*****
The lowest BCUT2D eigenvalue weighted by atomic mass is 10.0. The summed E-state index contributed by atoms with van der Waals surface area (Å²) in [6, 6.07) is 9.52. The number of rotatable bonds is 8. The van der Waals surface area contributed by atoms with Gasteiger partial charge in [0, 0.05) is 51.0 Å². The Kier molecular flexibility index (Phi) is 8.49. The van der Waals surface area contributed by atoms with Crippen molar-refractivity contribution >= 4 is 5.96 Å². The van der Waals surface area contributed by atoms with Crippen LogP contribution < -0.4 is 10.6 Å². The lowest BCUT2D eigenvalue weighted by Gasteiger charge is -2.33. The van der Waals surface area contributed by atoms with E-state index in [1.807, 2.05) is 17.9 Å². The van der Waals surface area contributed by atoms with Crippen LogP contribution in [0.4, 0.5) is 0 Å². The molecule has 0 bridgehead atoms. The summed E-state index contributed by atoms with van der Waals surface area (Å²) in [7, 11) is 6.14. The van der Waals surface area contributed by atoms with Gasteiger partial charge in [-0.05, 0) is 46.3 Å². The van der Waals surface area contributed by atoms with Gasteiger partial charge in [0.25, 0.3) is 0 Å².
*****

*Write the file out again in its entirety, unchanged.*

The lowest BCUT2D eigenvalue weighted by atomic mass is 10.0. The summed E-state index contributed by atoms with van der Waals surface area (Å²) in [6, 6.07) is 9.52. The number of rotatable bonds is 8. The van der Waals surface area contributed by atoms with Gasteiger partial charge in [0, 0.05) is 51.0 Å². The Kier molecular flexibility index (Phi) is 8.49. The van der Waals surface area contributed by atoms with Crippen molar-refractivity contribution >= 4 is 5.96 Å². The van der Waals surface area contributed by atoms with Crippen LogP contribution < -0.4 is 10.6 Å². The lowest BCUT2D eigenvalue weighted by Gasteiger charge is -2.33. The van der Waals surface area contributed by atoms with E-state index in [1.807, 2.05) is 17.9 Å². The van der Waals surface area contributed by atoms with Crippen LogP contribution in [0.4, 0.5) is 0 Å². The molecule has 0 bridgehead atoms. The summed E-state index contributed by atoms with van der Waals surface area (Å²) in [7, 11) is 6.14. The van der Waals surface area contributed by atoms with Gasteiger partial charge in [-0.05, 0) is 46.3 Å². The van der Waals surface area contributed by atoms with Gasteiger partial charge in [0.25, 0.3) is 0 Å².